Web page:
By Kamille D. Whittaker | email@example.com
“Black Folk Soul Reconstructor. Pan African Mind Warrior. Read him. Then read him again. The Best We Have. Happy 149th Birthday
#WEBDuBois.” — Dr. Carr
In 1899, Dr. W.E.B. Du Bois, who composed his most influential works in the 23 years he spent as a professor at then Atlanta University, wrote The Negro in Business based on a commissioned study for the annual Atlanta Conference. “What he was doing then, was trying to enumerate African American-owned businesses in the United States at the time,” explains Dr. Charles Moses, former dean of Clark Atlanta University’s School of Business Administration and current dean of Austin Peay State University’s College of Business. “He simply documented and created an index, of sorts, for blacksmiths, tanners, farmers, etc. The numbers were not robust, and he wasn’t really postulating anything at the time; but what he was trying to do was just figure out what was out there.”
Fast forward to the present, the thesis seems unchanged: “Coming out of a recession which hit the African-American community particularly hard, we’re still asking where is our middle class, where is our entrepreneurial class, how can we revive them, what are our needs, how can we formulate and gain access to capital, how do we create jobs and economic activity in our communities? These are questions that Du Bois began to wrestle with [over] 114 years ago.”
The answers, or at least the connection to the part of Du Bois’ intellectual genealogy that focused on economics and enterprise, may be in the Clark Atlanta University’s School of Business Administration — one of the top 10 producers of African-American business professionals in the nation. Throughout its rich history, Clark Atlanta University has awarded more than 10,000 baccalaureates in business administration and over 3,000 MBAs. Students are drawn from over 40 states and 30 countries to become managers, entrepreneurs, educators and leaders by receiving a quality educational experience grounded in sound, ethical principles.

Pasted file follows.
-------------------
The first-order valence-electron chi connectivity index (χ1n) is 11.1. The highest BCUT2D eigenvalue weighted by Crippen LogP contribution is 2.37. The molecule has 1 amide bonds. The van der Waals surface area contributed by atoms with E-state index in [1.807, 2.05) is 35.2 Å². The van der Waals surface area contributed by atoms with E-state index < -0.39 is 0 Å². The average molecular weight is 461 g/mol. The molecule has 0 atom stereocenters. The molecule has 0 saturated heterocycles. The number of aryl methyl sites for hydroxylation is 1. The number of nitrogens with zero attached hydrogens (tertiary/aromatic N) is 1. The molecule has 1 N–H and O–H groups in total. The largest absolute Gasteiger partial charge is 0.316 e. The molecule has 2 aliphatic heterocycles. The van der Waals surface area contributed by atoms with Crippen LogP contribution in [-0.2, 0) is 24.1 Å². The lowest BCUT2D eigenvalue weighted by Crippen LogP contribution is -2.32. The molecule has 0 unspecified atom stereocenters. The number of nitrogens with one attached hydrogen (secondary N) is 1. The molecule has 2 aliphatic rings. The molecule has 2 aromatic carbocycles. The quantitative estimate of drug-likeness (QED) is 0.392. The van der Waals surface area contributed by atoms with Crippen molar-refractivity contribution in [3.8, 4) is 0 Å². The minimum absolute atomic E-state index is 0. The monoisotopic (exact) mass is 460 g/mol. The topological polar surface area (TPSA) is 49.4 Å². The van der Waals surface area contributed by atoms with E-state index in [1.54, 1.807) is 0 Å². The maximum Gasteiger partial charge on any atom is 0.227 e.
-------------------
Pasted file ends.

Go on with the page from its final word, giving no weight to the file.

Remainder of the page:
Broadly, Dr. Moses envisioned Clark Atlanta University School of Business Administration playing a role in terms of helping to formulate information and data, “Or being a clearinghouse for information and data — about our business community, developing business models, educating business leaders both in corporate America and entrepreneurial America and world. Our ‘product’ is ideas, we create intellectual capital.”
Narrowly, the school is developing and rolling out an undergraduate concentration in financial planning, which would devise a course load that would prepare a student to receive CFP certification upon graduating. “This addresses the demands of the growing financial services industry. We’re also working on developing a sports and entertainment management MBA. Right now, we are going through a process of trying to decide how best to go online. So, we are continuing to build our relationships here and globally – such as the ones we have currently with China and Jamaica — in order to better serve our students in a long-term investment. What seems to work at Clark Atlanta University is when faculty has a passion for something and that translates to the students. So, with Du Bois, in mind, we are ideally situated by our history but also from our results that we’ve generated over the years; and what results, is a global academic experience that is very enriching, very deep and very probing.” AT
Originally published in the December 2013 issue of Atlanta Tribune.
Black Folk Soul Reconstructor. Pan African Mind Warrior. Read him. Then read him again. The Best We Have. Happy 149th Birthday
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